One such case is Iliad XXIV 601–620:
601 νῦν δὲ μνησώμεθα δόρπου.
602 καὶ γάρ τ’ ἠΰκομος Νιόβη ἐμνήσατο σίτου,
603 τῇ περ δώδεκα παῖδες ἐνὶ μεγάροισιν ὄλοντο
604 ἓξ μὲν θυγατέρες, ἓξ δ’ υἱέες ἡβώοντες.
605 τοὺς μὲν Ἀπόλλων πέφνεν ἀπ’ ἀργυρέοιο βιοῖο
606 χωόμενος Νιόβῃ, τὰς δ’ Ἄρτεμις ἰοχέαιρα,
607 οὕνεκ’ ἄρα Λητοῖ ἰσάσκετο καλλιπαρῄῳ·
608 φῆ δοιὼ τεκέειν, ἣ δ’ αὐτὴ γείνατο πολλούς·
609 τὼ δ’ ἄρα καὶ δοιώ περ ἐόντ’ ἀπὸ πάντας ὄλεσσαν.
610 οἳ μὲν ἄρ’ ἐννῆμαρ κέατ’ ἐν φόνῳ, οὐδέ τις ἦεν
611 κατθάψαι, λαοὺς δὲ λίθους ποίησε Κρονίων·
612 τοὺς δ’ ἄρα τῇ δεκάτῃ θάψαν θεοὶ Οὐρανίωνες.
613 ἣ δ’ ἄρα σίτου μνήσατ’, ἐπεὶ κάμε δάκρυ χέουσα.
614 νῦν δέ που ἐν πέτρῃσιν ἐν οὔρεσιν οἰοπόλοισιν
615 ἐν Σιπύλῳ, ὅθι φασὶ θεάων ἔμμεναι εὐνὰς
616 νυμφάων, αἵ τ’ ἀμφ’ Ἀχελώϊον ἐρρώσαντο,
617 ἔνθα λίθος περ ἐοῦσα θεῶν ἐκ κήδεα πέσσει.
618 ἀλλ’ ἄγε δὴ καὶ νῶϊ μεδώμεθα δῖε γεραιὲ
619 σίτου· ἔπειτά κεν αὖτε φίλον παῖδα κλαίοισθα
620 Ἴλιον εἰσαγαγών· πολυδάκρυτος δέ τοι ἔσται.
601 But now the two of us [= Achilles speaking to Priam] must think of eating.
602 Even Niobe, the one with the beautiful hair, thought of eating grain,
603 the one who had twelve children, and all of them were killed in the palace,
604 six daughters and six sons in the bloom of youth.
605 Apollo killed the sons, shooting from his silver bow.
606 He was angry at Niobe—and the daughters were killed by Artemis, shooter of arrows—
607 angry because she [= Niobe] tried to make herself equal to Leto, the one with the beautiful cheeks.
608 She [= Niobe] said that she [= Leto] gave birth to two, while she herself produced many.
609 So the two of them [= Apollo and Artemis], only two though they were, destroyed the many.
610 They [= the children of Niobe] lay there in their gore for nine days, and there was no one
611 to bury them. The people had been turned into stone by the son of Kronos.
612 Then on the tenth day they [= the children of Niobe] were given a burial by the sky-dwelling gods themselves.
613 And she [= Niobe] thought of eating, since she was exhausted by her shedding of tears,
614 and now, somewhere amidst the rocks, on the desolate heights,
615 in Sipylos, where they say the goddesses have places to sleep
616 —the goddess nymphs, the ones who dance on the banks of the Akhelōios—
617 there does she [= Niobe], though she has been turned into stone, digest her sorrows inflicted by the gods.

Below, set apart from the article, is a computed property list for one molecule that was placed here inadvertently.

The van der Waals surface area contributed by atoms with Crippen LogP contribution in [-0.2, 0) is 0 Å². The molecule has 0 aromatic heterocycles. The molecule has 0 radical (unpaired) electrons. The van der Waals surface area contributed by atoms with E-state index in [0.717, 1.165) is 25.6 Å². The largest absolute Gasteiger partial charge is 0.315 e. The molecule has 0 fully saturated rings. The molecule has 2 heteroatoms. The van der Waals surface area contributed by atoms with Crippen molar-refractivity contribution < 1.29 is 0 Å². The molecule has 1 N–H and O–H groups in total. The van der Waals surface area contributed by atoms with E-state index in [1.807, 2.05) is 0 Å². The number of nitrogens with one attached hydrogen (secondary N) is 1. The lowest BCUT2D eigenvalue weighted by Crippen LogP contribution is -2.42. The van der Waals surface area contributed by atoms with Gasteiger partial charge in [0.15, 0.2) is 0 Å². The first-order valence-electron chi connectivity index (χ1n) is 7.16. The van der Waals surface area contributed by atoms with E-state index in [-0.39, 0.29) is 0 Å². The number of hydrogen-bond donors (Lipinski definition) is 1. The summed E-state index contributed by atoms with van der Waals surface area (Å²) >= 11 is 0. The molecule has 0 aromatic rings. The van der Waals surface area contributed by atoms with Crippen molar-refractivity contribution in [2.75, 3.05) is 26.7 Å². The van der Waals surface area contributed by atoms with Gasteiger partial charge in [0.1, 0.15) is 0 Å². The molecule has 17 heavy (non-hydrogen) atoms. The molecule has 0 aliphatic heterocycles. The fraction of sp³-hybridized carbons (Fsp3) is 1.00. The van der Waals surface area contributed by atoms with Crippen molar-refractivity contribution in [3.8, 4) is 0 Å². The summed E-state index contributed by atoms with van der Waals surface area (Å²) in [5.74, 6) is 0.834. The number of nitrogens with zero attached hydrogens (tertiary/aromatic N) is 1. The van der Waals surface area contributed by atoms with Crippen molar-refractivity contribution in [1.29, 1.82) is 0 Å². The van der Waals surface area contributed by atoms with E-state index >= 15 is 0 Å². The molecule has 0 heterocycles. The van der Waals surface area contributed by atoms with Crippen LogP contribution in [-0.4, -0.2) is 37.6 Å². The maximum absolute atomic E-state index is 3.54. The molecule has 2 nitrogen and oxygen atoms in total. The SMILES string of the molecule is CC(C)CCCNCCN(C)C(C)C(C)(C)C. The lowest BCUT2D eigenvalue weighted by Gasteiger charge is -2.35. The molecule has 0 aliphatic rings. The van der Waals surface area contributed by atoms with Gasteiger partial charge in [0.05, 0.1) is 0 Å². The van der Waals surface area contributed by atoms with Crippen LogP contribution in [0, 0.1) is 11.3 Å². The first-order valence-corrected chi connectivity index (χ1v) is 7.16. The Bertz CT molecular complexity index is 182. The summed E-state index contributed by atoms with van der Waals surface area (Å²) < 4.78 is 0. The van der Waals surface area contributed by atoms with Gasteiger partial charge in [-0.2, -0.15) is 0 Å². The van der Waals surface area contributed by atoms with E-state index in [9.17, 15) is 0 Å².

618 So too now the two of us must think, radiant old man,
619 of eating grain. And then, after that, for your dear child you may weep again,
620 after you have brought him to Troy. And there will be many tears shed for him.
In the logic of this complex simile, Niobe weeps, then consumes grain, and then resumes her weeping as she continues to ‘digest’ her sorrows for all eternity: so also Priam weeps, then is invited to eat grain, and then he too will resume his own weeping. The point is, ‘even’ Niobe ate grain, though the sorrows she had to ‘digest’ were eternal. Her sorrows, in the rhetoric of the simile spoken by Achilles, are overwhelmingly greater than the sorrows of Priam over the death of Hector—or than the sorrows of Achilles over the death of Patroklos. The sorrows of Niobe are in fact so overwhelming that she continues to weep eternally even after the gods turn her into stone. A petrified figure should be drained of emotion, as we see from the logic of the narrative contained in the simile: when the population in the realm of Niobe is petrified, there can be no weeping, no mourning, and therefore no funeral, so that the gods themselves must conduct a funeral and bury the children of Niobe. But Niobe, even after she is petrified, is like a human figure in that she continues to dissolve into tears. So overwhelming are her sorrows. 
In this Koine version as it comes down to us by way of the medieval manuscript tradition, we see at verse 611 that all the people in the realm of Niobe were turned into stone after her sons and daughters were destroyed by Apollo and Artemis, so that they could not bury Niobe’s children; then, at verses 614–617, we see further that Niobe herself was turned into stone. Commenting on all five of these verses in his hupomnēmata, Aristarchus argues that verse 611 is genuinely Homeric while verses 614–617 are not, and he athetizes all four of these supposedly non-Homeric verses (scholia A for Iliad XXIV 614–617a 1). It would be a mistake to infer, however, that verses 614–617 had no prehistory of their own. Aristarchus reports that there was indeed a version of the story where Niobe herself became petrified, and he ascribes this version to poets later than Homer, referring to them as the neōteroi ‘newer ones’; by contrast, according to Aristarchus, the supposedly older poet Homer did not have such a version (scholia A for Iliad XXIV 613a 1).